Sunday Vigil

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Reading of the Word of God

Alleluia, alleluia, alleluia

Whoever lives and believes in me
will never die.

Alleluia, alleluia, alleluia

Isaiah 7, 10-14

Yahweh spoke to Ahaz again and said:

Ask Yahweh your God for a sign, either in the depths of Sheol or in the heights above.

But Ahaz said, 'I will not ask. I will not put Yahweh to the test.'

He then said: Listen now, House of David: are you not satisfied with trying human patience that you should try my God's patience too?

The Lord will give you a sign in any case: It is this: the young woman is with child and will give birth to a son whom she will call Immanuel.


Alleluia, alleluia, alleluia

If you believe, you will see the glory of God,
thus says the Lord.

Alleluia, alleluia, alleluia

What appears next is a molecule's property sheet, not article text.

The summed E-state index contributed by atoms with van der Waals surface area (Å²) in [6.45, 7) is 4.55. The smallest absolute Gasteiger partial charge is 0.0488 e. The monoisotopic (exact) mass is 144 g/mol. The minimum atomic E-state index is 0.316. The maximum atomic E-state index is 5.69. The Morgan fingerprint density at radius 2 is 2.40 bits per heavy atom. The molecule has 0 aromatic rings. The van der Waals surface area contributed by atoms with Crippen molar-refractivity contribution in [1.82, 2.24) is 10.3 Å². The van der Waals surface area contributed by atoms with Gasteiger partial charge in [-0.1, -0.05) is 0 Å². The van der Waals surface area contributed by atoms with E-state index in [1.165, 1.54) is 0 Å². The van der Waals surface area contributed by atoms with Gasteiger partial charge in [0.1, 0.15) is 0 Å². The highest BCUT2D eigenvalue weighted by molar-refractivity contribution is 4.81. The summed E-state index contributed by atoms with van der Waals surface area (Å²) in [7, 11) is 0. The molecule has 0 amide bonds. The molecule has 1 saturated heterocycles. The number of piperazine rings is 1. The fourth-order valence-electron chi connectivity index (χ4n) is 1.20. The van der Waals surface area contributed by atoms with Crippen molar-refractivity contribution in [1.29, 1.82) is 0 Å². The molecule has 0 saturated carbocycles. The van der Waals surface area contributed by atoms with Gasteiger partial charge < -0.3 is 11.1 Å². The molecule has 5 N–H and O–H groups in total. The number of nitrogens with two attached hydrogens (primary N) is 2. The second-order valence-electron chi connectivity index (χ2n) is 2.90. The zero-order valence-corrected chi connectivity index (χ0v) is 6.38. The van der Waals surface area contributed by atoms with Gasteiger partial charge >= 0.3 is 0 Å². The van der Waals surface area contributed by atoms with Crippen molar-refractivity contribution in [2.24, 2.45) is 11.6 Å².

We are on the threshold of Christmas and the liturgy offers this passage from the prophet Isaiah. It is about the year 735 B.C. when Ahaz, the young king of Jerusalem, who is weak and leads a dissolute life, feels his throne threatened by the presence of enemy armies pressing on the borders of the kingdom of Judah. He wonders what he should do, but without much conviction and he tries saving the kingdom by making alliances with the neighbouring kingdom of Assyria. The prophet Isaiah speaks and proposes that he entrust himself completely to God, who never abandons his people. He strongly urges Ahaz to ask for a visible sign. But the king replies: “I will not ask, and I will not put the Lord to the test.” In truth, Ahaz is not a timid king; one who does not dare put the Lord to the test. He is rather a man who no longer trusts in the Lord and who no longer believes that the Lord, God of his Ancestors, can intervene and free the people from the enemy besieging Jerusalem and causing the people to suffer from hunger. He believes that his plan will prove to be the winner. This is the logical consequence of someone who lets personal ambition, pride, and individual goals grow in his heart. Faith is repulsed and personal conviction is reinforced. But by following this path, one hurts not only him or herself but others too. This is why, at this point, the Prophet - sent by God to indicate His ways - raises his voice and denounces the king's hypocrisy and presumed religiosity based more on himself than on the Lord. He adds that, despite the king's refusal, God will give his people a sign: “Look, the young woman is with child and shall bear a son, and shall name him Immanuel.” Christian spiritual tradition has always read these words as referring to Jesus. He is truly Immanuel, which means “God with us.” The passage from Luke's Gospel, which the liturgy has us read today, fully illuminates this ancient prophecy and shows God's faithfulness towards his people. Through the angel's annunciation, Mary became the first of the believers, the cradle of the Son sent by the Father to save those who will believe in him and through them all the people of the earth. As we approach the celebration of Christmas, let us thank the Lord that we are part of this mystery of love that is freely given to us.